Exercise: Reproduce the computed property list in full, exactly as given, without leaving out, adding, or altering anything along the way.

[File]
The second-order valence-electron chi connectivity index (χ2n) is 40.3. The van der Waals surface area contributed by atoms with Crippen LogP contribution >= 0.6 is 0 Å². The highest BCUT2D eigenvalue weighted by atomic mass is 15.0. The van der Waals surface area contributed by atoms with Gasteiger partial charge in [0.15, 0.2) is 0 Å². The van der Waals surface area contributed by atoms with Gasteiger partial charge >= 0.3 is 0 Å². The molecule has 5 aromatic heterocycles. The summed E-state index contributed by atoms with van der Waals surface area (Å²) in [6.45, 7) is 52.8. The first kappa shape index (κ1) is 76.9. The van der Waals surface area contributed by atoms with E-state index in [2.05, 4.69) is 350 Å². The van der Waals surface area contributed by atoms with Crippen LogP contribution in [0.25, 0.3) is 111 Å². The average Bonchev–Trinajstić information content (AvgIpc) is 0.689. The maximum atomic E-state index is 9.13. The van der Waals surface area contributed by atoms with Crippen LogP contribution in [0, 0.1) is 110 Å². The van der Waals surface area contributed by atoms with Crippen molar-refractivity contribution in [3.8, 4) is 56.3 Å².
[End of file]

The second-order valence-electron chi connectivity index (χ2n) is 40.3. The van der Waals surface area contributed by atoms with Crippen LogP contribution >= 0.6 is 0 Å². The highest BCUT2D eigenvalue weighted by atomic mass is 15.0. The van der Waals surface area contributed by atoms with Gasteiger partial charge in [0.15, 0.2) is 0 Å². The van der Waals surface area contributed by atoms with Gasteiger partial charge >= 0.3 is 0 Å². The molecule has 5 aromatic heterocycles. The summed E-state index contributed by atoms with van der Waals surface area (Å²) in [6.45, 7) is 52.8. The first kappa shape index (κ1) is 76.9. The van der Waals surface area contributed by atoms with E-state index in [2.05, 4.69) is 350 Å². The van der Waals surface area contributed by atoms with Crippen LogP contribution in [0.25, 0.3) is 111 Å². The average Bonchev–Trinajstić information content (AvgIpc) is 0.689. The maximum atomic E-state index is 9.13. The van der Waals surface area contributed by atoms with Crippen LogP contribution in [0, 0.1) is 110 Å². The van der Waals surface area contributed by atoms with Crippen molar-refractivity contribution in [3.8, 4) is 56.3 Å².